Emerging Issues in Wetland Loss Mitigation: A Policy Analysis in the Tar-Pamlico Basin
Ecological functions of wetlands and streams provide valuable services to human societies, but conflicting societal objectives at times place greater value on conversion or destruction than on preservation of wetlands. Therefore, it is imperative that regulatory structures provide a system for environmental decision makers to weigh available science, stakeholder input, and economic factors in determining how to minimize and mitigate loss of these resources. This study utilized an environmental policy analysis framework to evaluate the success of North Carolina’s wetland management system in achieving these goals, and to locate programmatic components for which performance could be improved. Comparison with past analyses revealed that the state’s newest mitigation mechanism, the Ecosystem Enhancement Program, demonstrated high-level or enhanced performance over its first two years of operation in efficiency, the ability to incorporate scientific advancements, transparency, and watershed planning. Areas for continued improvement were identified as incorporating a functional assessment methodology into wetland evaluation for determining mitigation requirements and evaluating mitigation success, increasing the length of monitoring for restored and created wetland and stream projects, enhancing data availability and clarity, and applying a watershed approach in directing development toward areas of least environmental damage.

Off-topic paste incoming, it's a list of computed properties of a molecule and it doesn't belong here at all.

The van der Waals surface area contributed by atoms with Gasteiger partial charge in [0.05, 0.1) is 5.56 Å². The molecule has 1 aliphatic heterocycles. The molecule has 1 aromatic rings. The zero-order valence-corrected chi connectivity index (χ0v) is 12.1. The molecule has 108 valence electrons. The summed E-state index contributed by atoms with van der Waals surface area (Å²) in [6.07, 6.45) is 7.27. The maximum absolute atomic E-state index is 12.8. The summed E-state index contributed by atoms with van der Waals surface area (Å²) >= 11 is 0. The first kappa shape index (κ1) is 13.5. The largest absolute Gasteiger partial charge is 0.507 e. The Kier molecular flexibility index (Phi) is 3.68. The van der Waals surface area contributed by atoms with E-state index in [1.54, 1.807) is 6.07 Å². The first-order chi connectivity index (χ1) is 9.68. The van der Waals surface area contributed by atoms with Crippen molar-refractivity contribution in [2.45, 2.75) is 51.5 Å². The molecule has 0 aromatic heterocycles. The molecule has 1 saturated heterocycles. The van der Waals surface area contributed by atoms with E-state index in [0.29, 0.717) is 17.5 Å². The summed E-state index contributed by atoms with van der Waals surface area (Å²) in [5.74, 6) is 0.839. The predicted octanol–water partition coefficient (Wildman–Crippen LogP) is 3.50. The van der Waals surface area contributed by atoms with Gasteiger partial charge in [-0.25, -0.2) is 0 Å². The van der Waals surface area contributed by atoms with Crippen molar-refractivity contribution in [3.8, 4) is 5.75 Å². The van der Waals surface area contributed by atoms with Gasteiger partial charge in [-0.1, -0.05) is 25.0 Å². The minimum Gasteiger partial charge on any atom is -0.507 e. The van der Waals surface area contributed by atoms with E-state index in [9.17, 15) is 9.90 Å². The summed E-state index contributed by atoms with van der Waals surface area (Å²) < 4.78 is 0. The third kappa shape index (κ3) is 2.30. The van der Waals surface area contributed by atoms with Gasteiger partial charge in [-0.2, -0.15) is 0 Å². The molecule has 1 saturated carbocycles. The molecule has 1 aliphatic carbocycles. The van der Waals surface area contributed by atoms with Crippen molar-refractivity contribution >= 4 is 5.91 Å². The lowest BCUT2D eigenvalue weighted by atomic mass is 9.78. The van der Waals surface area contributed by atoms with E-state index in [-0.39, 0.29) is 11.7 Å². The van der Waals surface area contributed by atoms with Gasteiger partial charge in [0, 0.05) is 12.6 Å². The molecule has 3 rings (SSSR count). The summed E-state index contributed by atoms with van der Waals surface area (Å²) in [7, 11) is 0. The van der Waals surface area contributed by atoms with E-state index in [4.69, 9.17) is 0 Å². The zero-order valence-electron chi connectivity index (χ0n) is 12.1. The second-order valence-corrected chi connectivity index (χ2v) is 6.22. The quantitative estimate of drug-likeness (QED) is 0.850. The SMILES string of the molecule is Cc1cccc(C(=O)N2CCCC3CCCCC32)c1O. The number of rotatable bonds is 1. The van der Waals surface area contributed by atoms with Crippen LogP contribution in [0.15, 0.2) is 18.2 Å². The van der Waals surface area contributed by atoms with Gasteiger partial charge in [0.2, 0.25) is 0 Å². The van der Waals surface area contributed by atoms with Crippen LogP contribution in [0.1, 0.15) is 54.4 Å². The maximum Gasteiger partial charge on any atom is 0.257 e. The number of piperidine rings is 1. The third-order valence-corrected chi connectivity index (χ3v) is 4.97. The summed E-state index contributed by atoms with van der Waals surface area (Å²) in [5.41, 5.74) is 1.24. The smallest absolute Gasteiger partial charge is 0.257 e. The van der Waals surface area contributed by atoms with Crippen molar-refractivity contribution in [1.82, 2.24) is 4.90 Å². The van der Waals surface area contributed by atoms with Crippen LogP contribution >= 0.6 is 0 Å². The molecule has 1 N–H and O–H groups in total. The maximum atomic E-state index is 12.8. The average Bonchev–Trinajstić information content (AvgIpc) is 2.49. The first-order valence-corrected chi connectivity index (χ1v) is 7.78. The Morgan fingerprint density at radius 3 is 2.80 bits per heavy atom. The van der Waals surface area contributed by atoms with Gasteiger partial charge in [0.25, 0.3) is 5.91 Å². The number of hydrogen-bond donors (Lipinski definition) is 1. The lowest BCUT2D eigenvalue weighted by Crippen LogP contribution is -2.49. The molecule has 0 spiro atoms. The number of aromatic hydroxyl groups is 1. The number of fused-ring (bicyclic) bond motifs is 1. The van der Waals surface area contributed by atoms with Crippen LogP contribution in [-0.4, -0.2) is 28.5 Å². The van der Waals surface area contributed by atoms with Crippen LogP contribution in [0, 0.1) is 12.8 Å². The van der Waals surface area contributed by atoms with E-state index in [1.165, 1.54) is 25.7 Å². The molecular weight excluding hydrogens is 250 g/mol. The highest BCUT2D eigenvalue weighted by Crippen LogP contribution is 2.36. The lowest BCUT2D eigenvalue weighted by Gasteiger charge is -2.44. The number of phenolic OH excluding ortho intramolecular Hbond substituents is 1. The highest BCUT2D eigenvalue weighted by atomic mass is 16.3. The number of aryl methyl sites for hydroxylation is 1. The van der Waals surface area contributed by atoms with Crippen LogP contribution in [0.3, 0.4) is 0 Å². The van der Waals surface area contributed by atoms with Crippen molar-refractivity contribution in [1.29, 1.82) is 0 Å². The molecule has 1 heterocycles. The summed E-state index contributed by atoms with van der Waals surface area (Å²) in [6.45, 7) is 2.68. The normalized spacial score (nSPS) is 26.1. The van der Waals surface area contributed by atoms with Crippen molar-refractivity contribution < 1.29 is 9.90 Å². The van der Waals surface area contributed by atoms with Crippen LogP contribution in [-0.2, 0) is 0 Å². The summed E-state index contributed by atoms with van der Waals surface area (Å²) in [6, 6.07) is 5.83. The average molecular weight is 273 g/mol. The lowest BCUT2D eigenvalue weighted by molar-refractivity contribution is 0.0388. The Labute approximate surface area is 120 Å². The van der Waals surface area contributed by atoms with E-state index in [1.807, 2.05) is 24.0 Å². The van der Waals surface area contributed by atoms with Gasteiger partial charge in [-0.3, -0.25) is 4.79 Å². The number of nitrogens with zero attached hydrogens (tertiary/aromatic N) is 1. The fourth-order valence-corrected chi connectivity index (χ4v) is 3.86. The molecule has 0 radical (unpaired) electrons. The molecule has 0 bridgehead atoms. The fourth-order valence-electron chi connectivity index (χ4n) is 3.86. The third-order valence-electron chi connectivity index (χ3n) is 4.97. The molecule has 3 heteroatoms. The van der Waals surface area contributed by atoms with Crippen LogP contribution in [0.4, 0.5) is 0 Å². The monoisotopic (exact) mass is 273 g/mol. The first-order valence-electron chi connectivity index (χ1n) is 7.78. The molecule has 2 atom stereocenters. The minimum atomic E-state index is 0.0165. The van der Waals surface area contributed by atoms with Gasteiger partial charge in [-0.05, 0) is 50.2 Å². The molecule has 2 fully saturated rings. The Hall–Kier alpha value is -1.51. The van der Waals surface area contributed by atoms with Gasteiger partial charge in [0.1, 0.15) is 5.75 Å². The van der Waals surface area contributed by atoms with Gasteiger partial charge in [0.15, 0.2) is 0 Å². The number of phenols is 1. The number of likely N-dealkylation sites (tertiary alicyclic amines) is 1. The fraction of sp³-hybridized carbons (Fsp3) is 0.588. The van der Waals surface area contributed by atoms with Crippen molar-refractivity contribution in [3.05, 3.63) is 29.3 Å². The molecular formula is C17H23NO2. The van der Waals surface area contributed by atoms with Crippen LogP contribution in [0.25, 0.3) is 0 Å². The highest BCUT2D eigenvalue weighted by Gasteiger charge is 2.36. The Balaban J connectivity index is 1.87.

DepartmentNicholas School of the Environment and Earth Sciences
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